curl is REUSE compliant

The REUSE project is an effort to make Open Source projects provide copyright and license information (for all files) in a machine readable way.

When a project is fully REUSE compliant, you can easily figure out the copyright and license situation for every single file it holds.

The easiest way to accomplish this is to make sure that all files have the correct header with the appropriate copyright info and SPDX-License-Identifier specified, but it also has ways to provide that meta data in adjacent files – for files where prepending that info isn’t sensible.

What we needed to do

We were already in a fairly good place before this push. We have a script that verifies the presence of copyright header in files (including checking the end year vs the latest git commit), with a list of files that were deliberately skipped.

The biggest things we needed to do were

  1. Add the SPDX identifier all over
  2. Make sure that the skipped files also have copyright and licensing info provided
  3. Add a CI job that verifies that we remain compliant

I also ended up adjusting our own copyright scan script to use the REUSE metadata files instead of its own ignore filters which also made it even easier for us to make sure we are and remain compatible — that every single files in the curl git repository has a known and documented license and copyright situation.

As a bonus, the cleanup work helped us detect an example file that stood out which we got relicensed and we removed two older files that had their own unique licenses (without any good reason).

There are 3518 files in the curl git repository this exact moment.

Compliant!

Starting mid-June 2022, curl is 100% REUSE compliant. curl 7.84.0 will be the first release done in this status.

Motivation

I think it is a good idea to have perfect control over the copyright and license situation for every single file, and to make sure that the situation is documented enough and to a level that allows anyone and everyone to check it out and learn how things lie. No surprises.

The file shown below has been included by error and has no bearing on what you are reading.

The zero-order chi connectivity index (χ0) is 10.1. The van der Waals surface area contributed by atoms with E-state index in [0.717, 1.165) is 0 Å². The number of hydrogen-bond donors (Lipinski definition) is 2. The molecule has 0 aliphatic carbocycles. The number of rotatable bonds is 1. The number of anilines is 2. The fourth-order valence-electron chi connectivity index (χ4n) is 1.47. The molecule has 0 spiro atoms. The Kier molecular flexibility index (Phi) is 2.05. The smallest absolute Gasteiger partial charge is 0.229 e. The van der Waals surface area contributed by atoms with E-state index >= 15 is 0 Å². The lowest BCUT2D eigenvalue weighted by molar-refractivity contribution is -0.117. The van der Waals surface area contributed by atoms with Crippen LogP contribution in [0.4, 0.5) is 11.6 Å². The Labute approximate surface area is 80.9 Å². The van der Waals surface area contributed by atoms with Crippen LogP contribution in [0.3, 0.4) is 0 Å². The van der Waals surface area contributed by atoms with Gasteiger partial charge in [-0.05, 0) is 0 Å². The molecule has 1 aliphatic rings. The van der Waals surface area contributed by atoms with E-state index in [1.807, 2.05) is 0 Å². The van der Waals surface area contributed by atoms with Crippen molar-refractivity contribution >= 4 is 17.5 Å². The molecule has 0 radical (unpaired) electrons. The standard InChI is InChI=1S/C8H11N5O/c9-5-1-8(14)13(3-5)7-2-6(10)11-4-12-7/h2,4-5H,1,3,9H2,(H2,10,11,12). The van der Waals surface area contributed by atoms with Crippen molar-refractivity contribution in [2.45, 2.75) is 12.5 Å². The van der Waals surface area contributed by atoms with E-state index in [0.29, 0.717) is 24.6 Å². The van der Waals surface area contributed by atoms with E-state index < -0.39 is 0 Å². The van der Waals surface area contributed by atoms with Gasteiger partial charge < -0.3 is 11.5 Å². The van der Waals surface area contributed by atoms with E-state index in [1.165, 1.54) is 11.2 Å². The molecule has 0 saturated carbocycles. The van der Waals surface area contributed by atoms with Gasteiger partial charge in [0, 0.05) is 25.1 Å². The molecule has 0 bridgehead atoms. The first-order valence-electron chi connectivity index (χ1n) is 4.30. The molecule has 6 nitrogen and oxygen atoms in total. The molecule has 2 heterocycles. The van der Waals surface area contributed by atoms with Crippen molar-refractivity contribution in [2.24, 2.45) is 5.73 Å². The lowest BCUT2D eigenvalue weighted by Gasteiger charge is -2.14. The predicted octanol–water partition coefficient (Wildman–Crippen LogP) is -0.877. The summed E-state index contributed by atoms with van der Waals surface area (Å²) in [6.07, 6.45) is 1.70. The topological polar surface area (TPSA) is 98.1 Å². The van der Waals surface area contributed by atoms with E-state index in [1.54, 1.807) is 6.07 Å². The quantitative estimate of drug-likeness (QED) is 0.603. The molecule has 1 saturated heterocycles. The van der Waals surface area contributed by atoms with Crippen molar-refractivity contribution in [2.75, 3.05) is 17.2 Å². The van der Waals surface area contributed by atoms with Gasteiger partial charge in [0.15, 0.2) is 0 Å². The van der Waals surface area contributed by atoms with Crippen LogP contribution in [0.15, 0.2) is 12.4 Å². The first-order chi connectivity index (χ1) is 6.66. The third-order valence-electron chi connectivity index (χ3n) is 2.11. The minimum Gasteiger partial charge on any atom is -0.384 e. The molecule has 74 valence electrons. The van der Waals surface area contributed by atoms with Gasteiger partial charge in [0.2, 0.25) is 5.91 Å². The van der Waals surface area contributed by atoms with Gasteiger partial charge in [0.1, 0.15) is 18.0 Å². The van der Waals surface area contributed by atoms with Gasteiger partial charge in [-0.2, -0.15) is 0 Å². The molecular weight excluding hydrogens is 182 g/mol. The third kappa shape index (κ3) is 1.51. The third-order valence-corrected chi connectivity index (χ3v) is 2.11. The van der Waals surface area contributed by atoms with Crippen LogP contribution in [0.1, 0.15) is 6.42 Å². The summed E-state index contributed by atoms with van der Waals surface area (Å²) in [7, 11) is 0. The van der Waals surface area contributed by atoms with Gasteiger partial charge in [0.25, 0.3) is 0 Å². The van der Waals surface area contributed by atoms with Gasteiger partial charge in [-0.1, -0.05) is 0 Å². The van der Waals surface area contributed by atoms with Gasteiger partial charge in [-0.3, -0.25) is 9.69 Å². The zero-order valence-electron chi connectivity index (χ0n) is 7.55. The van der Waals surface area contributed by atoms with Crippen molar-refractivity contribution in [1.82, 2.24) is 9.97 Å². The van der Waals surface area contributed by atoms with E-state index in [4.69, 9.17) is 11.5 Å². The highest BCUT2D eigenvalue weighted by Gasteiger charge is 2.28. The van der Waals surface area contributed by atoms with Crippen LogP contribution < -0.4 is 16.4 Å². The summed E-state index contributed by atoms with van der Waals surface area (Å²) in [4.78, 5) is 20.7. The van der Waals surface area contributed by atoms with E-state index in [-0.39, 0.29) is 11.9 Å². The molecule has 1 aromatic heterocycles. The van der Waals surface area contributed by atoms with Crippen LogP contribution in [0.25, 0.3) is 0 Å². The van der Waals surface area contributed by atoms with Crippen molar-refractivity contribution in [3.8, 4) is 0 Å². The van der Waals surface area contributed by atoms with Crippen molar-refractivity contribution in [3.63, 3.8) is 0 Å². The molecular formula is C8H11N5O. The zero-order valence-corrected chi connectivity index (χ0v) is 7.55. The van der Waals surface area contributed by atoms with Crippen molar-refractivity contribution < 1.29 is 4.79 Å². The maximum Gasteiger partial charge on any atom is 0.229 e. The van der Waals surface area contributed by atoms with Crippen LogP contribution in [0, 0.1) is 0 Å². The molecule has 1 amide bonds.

Companies have obviously figured out this info before to a degree that they have been satisfied with since curl is widely used even commercial since a long time. But I believe that by providing the information in an even easier and more descriptive way makes things even better. For existing and future users.

I also think that the low threshold for us to reach this compliance was a factor. We were almost there already. We just need to polish up some small details and I think it made it worth it.

This cleanup also makes sure we have perfect control and knowledge of the license situation, now and going forward. I think this can be expected from a project aiming for gold standard.

The curl SPDX license identifier

Keen readers will notice that curl has its own license identifier. It is called the curl license. Not MIT, X or a BSD variation. curl.

The reason for this is good old stupidity. In January 2001 we adopted the MIT license for use in the project because we believed it better matches what we want compared to the previous license situation. We started out with a dual license situation together with the MPL license we used previously, but the MPL part was removed completely in October 2002.

For reasons that have since been forgotten, we thought it was a good idea to edit the license text. To trim it a little. Since August 2002, the license text that started out as an MIT/X license is no longer a perfect copy. It is a derivative . Very similar and almost identical. But it’s not the same.

When the SPDX project created their set of identifiers for well-used licenses out in the FOSS world they decided that the curl license is different enough from the MIT/X license to treat it separately and give it its own identifier. I know of no other project than curl that uses this particular edited version of the MIT license.

In hindsight, I believe the editing of the license text back in 2002 was dumb. I regret it, but I will not change it again. I think we can live with this situation pretty good.

Credits

Most of the heavy lifting necessary to make curl compliant was done by Max Mehl.

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